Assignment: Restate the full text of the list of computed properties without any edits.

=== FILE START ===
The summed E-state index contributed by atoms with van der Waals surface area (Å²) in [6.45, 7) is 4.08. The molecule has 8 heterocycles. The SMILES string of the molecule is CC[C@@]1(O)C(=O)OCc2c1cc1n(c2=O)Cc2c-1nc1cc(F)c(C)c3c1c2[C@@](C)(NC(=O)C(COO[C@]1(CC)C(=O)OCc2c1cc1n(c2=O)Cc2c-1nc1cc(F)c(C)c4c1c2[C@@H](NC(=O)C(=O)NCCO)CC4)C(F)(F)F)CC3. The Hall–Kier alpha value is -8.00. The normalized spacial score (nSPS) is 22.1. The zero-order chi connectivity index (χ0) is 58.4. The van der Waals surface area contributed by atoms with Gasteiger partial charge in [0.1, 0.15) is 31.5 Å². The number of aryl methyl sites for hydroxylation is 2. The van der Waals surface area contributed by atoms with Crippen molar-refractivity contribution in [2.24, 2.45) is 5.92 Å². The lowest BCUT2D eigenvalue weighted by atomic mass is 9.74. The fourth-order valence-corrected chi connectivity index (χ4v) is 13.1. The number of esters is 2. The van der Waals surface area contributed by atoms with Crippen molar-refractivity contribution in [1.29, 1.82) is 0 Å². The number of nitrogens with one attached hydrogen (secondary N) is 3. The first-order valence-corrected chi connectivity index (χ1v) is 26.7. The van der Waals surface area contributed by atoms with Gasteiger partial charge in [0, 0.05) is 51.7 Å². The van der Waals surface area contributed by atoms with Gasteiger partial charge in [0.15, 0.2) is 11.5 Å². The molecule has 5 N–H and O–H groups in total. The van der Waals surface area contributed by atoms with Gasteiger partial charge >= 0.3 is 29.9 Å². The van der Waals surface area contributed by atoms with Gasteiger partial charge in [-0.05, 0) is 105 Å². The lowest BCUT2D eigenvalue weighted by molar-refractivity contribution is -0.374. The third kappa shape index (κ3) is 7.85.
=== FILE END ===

The summed E-state index contributed by atoms with van der Waals surface area (Å²) in [6.45, 7) is 4.08. The molecule has 8 heterocycles. The SMILES string of the molecule is CC[C@@]1(O)C(=O)OCc2c1cc1n(c2=O)Cc2c-1nc1cc(F)c(C)c3c1c2[C@@](C)(NC(=O)C(COO[C@]1(CC)C(=O)OCc2c1cc1n(c2=O)Cc2c-1nc1cc(F)c(C)c4c1c2[C@@H](NC(=O)C(=O)NCCO)CC4)C(F)(F)F)CC3. The Hall–Kier alpha value is -8.00. The normalized spacial score (nSPS) is 22.1. The zero-order chi connectivity index (χ0) is 58.4. The van der Waals surface area contributed by atoms with Gasteiger partial charge in [0.1, 0.15) is 31.5 Å². The number of aryl methyl sites for hydroxylation is 2. The van der Waals surface area contributed by atoms with Crippen molar-refractivity contribution in [2.24, 2.45) is 5.92 Å². The lowest BCUT2D eigenvalue weighted by atomic mass is 9.74. The fourth-order valence-corrected chi connectivity index (χ4v) is 13.1. The number of esters is 2. The van der Waals surface area contributed by atoms with Crippen molar-refractivity contribution in [1.29, 1.82) is 0 Å². The number of nitrogens with one attached hydrogen (secondary N) is 3. The first-order valence-corrected chi connectivity index (χ1v) is 26.7. The van der Waals surface area contributed by atoms with Gasteiger partial charge in [0, 0.05) is 51.7 Å². The van der Waals surface area contributed by atoms with Gasteiger partial charge in [0.15, 0.2) is 11.5 Å². The molecule has 5 N–H and O–H groups in total. The van der Waals surface area contributed by atoms with Gasteiger partial charge >= 0.3 is 29.9 Å². The van der Waals surface area contributed by atoms with Gasteiger partial charge in [-0.05, 0) is 105 Å². The lowest BCUT2D eigenvalue weighted by molar-refractivity contribution is -0.374. The third kappa shape index (κ3) is 7.85.